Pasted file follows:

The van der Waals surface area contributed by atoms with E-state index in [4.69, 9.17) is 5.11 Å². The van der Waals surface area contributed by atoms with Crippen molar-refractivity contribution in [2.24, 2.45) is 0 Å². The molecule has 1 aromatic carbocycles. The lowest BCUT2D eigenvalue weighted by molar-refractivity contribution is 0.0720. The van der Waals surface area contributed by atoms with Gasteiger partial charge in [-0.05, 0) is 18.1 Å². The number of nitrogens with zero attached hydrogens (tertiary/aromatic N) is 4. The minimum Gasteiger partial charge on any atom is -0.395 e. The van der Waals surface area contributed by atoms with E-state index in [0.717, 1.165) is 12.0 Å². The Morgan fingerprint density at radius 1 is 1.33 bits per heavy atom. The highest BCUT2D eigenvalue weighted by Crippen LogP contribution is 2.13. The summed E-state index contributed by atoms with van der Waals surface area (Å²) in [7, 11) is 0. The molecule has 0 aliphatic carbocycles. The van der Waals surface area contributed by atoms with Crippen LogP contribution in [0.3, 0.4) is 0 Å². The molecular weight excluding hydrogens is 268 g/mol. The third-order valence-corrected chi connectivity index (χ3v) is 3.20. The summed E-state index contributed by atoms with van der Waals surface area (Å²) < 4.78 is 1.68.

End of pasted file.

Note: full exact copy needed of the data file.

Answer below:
The van der Waals surface area contributed by atoms with E-state index in [4.69, 9.17) is 5.11 Å². The van der Waals surface area contributed by atoms with Crippen molar-refractivity contribution in [2.24, 2.45) is 0 Å². The molecule has 1 aromatic carbocycles. The lowest BCUT2D eigenvalue weighted by molar-refractivity contribution is 0.0720. The van der Waals surface area contributed by atoms with Gasteiger partial charge in [-0.05, 0) is 18.1 Å². The number of nitrogens with zero attached hydrogens (tertiary/aromatic N) is 4. The minimum Gasteiger partial charge on any atom is -0.395 e. The van der Waals surface area contributed by atoms with E-state index in [0.717, 1.165) is 12.0 Å². The Morgan fingerprint density at radius 1 is 1.33 bits per heavy atom. The highest BCUT2D eigenvalue weighted by Crippen LogP contribution is 2.13. The summed E-state index contributed by atoms with van der Waals surface area (Å²) in [7, 11) is 0. The molecule has 0 aliphatic carbocycles. The van der Waals surface area contributed by atoms with Crippen LogP contribution in [0.3, 0.4) is 0 Å². The molecular weight excluding hydrogens is 268 g/mol. The third-order valence-corrected chi connectivity index (χ3v) is 3.20. The summed E-state index contributed by atoms with van der Waals surface area (Å²) < 4.78 is 1.68.